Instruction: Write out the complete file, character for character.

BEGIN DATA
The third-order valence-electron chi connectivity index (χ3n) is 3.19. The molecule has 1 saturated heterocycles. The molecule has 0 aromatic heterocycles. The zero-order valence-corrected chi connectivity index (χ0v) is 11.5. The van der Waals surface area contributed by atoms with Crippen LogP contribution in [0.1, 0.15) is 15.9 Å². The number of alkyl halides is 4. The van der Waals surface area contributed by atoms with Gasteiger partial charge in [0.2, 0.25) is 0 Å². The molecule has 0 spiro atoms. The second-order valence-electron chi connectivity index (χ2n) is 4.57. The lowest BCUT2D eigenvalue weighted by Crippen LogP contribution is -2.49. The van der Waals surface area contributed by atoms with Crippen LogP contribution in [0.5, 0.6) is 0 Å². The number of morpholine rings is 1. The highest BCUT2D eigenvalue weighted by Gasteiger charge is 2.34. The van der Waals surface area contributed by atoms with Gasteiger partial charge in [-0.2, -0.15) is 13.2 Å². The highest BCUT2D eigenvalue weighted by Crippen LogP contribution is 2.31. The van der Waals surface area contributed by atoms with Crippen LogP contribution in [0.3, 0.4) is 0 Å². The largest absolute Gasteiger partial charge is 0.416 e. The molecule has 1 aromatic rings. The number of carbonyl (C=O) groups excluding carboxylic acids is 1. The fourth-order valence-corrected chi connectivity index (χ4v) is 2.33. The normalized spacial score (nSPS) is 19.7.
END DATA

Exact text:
The third-order valence-electron chi connectivity index (χ3n) is 3.19. The molecule has 1 saturated heterocycles. The molecule has 0 aromatic heterocycles. The zero-order valence-corrected chi connectivity index (χ0v) is 11.5. The van der Waals surface area contributed by atoms with Crippen LogP contribution in [0.1, 0.15) is 15.9 Å². The number of alkyl halides is 4. The van der Waals surface area contributed by atoms with Gasteiger partial charge in [0.2, 0.25) is 0 Å². The molecule has 0 spiro atoms. The second-order valence-electron chi connectivity index (χ2n) is 4.57. The lowest BCUT2D eigenvalue weighted by Crippen LogP contribution is -2.49. The van der Waals surface area contributed by atoms with Crippen LogP contribution in [0.5, 0.6) is 0 Å². The number of morpholine rings is 1. The highest BCUT2D eigenvalue weighted by Gasteiger charge is 2.34. The van der Waals surface area contributed by atoms with Gasteiger partial charge in [-0.2, -0.15) is 13.2 Å². The highest BCUT2D eigenvalue weighted by Crippen LogP contribution is 2.31. The van der Waals surface area contributed by atoms with Crippen LogP contribution in [0.3, 0.4) is 0 Å². The largest absolute Gasteiger partial charge is 0.416 e. The molecule has 1 aromatic rings. The number of carbonyl (C=O) groups excluding carboxylic acids is 1. The fourth-order valence-corrected chi connectivity index (χ4v) is 2.33. The normalized spacial score (nSPS) is 19.7.